Classifiers can be trained using either supervised or unsupervised learning techniques. In the later case, a model is fit to data without any a priori knowledge of the data, i.e., the input data are essentially a set of random variables with a normal distribution. The invention is concerned with supervised learning, where features are extracted from labeled training data in order to learn a function that maps observations to output.

Generally, a classifier is a mapping from discrete or continuous features X to a discrete set of labels Y. For example, in a face recognition system, features are extracted from images of faces. The classifier then labels each image as being, e.g., either male or female.

A linear classifier uses a linear function to discriminate the features. Formally, if an observed input to the classifier is a feature vector {right arrow over (χ)}, then an estimated output label y is

y = f ( w · x ) = f ( j w j x j ) ,
where {right arrow over (w)} is a real vector of weights, and f is a function that converts the dot product of the two vectors to the desired output. Often, f is a simple function that maps all values above a certain threshold to “yes” and all other values to “no”.

In such a two-class (binary) classification, the operation of the linear classifier “splits” a high-dimensional input space with a hyperplane. All samples on one side of the hyperplane are classified as “yes”, while the other samples are classified as “no”.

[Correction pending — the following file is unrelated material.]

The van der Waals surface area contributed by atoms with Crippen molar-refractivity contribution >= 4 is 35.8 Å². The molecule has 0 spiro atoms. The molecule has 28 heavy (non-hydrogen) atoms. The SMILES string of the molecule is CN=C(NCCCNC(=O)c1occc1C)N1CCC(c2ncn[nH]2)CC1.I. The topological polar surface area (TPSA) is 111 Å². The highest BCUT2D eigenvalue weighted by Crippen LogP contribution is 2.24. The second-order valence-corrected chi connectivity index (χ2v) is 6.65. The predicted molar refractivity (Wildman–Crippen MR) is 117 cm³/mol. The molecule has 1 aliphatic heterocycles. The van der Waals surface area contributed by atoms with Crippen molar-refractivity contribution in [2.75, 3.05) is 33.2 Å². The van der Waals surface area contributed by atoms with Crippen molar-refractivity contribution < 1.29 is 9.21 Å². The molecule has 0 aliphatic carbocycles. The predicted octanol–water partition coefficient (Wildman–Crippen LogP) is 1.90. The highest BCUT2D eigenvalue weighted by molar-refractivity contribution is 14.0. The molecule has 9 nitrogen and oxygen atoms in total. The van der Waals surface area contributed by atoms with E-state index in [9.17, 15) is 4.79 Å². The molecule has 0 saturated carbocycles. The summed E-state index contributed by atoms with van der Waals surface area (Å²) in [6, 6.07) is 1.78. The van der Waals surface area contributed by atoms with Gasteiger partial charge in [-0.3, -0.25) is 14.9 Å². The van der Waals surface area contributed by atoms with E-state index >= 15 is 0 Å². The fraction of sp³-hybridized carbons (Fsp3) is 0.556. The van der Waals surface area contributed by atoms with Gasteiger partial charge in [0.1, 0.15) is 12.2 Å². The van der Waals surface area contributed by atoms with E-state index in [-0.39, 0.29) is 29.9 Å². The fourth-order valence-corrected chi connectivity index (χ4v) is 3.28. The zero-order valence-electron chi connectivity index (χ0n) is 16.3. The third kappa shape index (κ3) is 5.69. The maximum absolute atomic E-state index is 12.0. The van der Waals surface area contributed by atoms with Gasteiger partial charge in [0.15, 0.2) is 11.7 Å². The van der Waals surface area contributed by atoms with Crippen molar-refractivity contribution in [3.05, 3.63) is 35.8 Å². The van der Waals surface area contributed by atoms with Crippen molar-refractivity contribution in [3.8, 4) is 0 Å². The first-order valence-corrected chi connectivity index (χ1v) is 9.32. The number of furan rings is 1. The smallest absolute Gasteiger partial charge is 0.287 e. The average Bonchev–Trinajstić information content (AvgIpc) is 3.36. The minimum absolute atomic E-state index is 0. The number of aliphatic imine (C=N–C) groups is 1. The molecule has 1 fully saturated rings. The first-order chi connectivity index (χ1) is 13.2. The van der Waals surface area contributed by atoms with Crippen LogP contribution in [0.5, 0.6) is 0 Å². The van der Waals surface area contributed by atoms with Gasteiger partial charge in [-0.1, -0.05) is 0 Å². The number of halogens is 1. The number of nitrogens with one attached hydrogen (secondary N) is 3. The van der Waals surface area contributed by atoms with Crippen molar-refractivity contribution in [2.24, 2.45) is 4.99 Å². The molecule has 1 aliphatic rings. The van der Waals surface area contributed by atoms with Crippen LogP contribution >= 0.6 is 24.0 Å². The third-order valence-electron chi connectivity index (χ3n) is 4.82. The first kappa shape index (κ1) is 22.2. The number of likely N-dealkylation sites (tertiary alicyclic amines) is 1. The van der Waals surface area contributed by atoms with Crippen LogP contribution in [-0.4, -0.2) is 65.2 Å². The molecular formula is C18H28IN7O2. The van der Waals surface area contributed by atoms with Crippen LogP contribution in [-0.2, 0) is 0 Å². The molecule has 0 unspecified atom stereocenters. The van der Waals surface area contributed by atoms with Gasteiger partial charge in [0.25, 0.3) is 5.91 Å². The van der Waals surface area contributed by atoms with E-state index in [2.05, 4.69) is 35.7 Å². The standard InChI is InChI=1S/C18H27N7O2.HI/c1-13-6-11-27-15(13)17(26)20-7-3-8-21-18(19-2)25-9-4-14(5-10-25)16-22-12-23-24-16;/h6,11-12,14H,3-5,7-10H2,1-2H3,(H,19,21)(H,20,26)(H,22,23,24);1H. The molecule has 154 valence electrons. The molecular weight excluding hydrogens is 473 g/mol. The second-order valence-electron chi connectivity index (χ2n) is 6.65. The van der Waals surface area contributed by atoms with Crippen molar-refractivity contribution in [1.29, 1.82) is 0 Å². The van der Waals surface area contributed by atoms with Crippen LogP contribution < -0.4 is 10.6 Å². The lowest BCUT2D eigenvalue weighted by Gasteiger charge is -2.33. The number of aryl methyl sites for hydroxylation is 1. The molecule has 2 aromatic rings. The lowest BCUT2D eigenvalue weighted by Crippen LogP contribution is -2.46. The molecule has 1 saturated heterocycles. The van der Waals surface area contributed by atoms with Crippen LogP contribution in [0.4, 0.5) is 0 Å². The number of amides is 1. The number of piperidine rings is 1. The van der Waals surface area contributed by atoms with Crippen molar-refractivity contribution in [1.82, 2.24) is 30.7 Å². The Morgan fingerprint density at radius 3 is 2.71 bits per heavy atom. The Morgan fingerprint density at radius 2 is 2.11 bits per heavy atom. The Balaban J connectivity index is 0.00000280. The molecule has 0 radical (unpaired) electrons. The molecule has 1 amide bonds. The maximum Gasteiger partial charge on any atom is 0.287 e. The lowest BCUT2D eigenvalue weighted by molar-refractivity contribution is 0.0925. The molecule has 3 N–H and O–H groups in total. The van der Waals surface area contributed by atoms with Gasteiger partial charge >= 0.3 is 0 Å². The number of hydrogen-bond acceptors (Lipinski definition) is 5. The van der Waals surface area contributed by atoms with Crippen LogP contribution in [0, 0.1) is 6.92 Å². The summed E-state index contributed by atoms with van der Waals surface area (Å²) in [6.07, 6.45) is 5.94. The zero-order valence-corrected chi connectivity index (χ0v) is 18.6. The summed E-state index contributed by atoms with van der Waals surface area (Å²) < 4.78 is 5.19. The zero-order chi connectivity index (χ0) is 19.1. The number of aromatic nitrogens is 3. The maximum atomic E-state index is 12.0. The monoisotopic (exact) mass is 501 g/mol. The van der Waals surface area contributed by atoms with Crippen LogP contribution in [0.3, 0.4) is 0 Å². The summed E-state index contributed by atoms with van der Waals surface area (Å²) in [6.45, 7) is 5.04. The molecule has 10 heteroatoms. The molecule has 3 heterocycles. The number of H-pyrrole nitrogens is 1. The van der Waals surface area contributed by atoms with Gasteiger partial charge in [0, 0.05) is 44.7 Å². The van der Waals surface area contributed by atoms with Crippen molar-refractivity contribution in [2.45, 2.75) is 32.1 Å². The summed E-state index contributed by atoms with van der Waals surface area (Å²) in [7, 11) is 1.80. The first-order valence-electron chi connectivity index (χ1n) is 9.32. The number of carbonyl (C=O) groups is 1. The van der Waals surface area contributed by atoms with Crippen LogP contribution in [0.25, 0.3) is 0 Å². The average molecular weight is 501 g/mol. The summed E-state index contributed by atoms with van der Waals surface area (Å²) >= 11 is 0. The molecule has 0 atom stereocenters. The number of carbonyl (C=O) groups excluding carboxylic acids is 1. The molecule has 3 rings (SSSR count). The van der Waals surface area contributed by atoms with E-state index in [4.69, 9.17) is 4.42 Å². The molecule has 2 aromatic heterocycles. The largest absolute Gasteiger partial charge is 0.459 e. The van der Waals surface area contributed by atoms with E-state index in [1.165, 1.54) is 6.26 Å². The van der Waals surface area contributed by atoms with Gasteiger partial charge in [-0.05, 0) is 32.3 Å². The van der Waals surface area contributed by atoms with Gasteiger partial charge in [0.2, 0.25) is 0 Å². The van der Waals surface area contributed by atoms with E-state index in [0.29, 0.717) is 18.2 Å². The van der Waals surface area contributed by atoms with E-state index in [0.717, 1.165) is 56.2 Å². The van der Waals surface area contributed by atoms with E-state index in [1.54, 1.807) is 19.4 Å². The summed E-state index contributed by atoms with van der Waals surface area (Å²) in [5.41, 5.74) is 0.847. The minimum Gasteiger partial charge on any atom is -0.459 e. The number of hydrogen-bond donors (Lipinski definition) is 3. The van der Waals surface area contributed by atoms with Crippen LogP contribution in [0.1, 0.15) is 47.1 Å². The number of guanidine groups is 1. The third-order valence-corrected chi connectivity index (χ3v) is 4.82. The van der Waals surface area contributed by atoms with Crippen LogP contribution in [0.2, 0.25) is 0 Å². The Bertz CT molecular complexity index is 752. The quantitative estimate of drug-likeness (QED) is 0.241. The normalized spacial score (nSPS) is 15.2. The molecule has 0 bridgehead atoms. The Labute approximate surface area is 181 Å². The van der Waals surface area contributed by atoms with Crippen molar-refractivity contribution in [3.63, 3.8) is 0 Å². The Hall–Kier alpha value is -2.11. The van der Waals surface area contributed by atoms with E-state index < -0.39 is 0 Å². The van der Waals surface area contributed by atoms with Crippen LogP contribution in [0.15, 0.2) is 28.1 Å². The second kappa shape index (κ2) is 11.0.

The linear classifier is often used in situations where the speed of classification is an issue, because the linear classifier is often the fastest classifier, especially when the feature vector {right arrow over (χ)} is sparse.

Riemannian Manifold

In Riemannian geometry, a Riemannian manifold (M, g), is a real differentiable manifold M in which each tangent space is equipped with an inner product g in a manner which varies smoothly from point to point. This allows one to define various geometric and derivative notions such as the length of curves, angles, areas or volumes, curvature, gradients of functions and divergence of vector fields. A Riemannian manifold can be defined as a metric space which is isometric to a smooth submanifold of the manifold. A Riemann manifold is an example of an analytic manifold, which is a topological manifold with analytic transition maps.

The inner product structure of the Riemann manifold is given in the form of a symmetric 2-tensor called the Riemannian metric. The Riemann metric can be used to interconvert vectors and covectors, and to define a rank-4 Riemann curvature tensor. Any differentiable manifold can be given a Riemannian structure.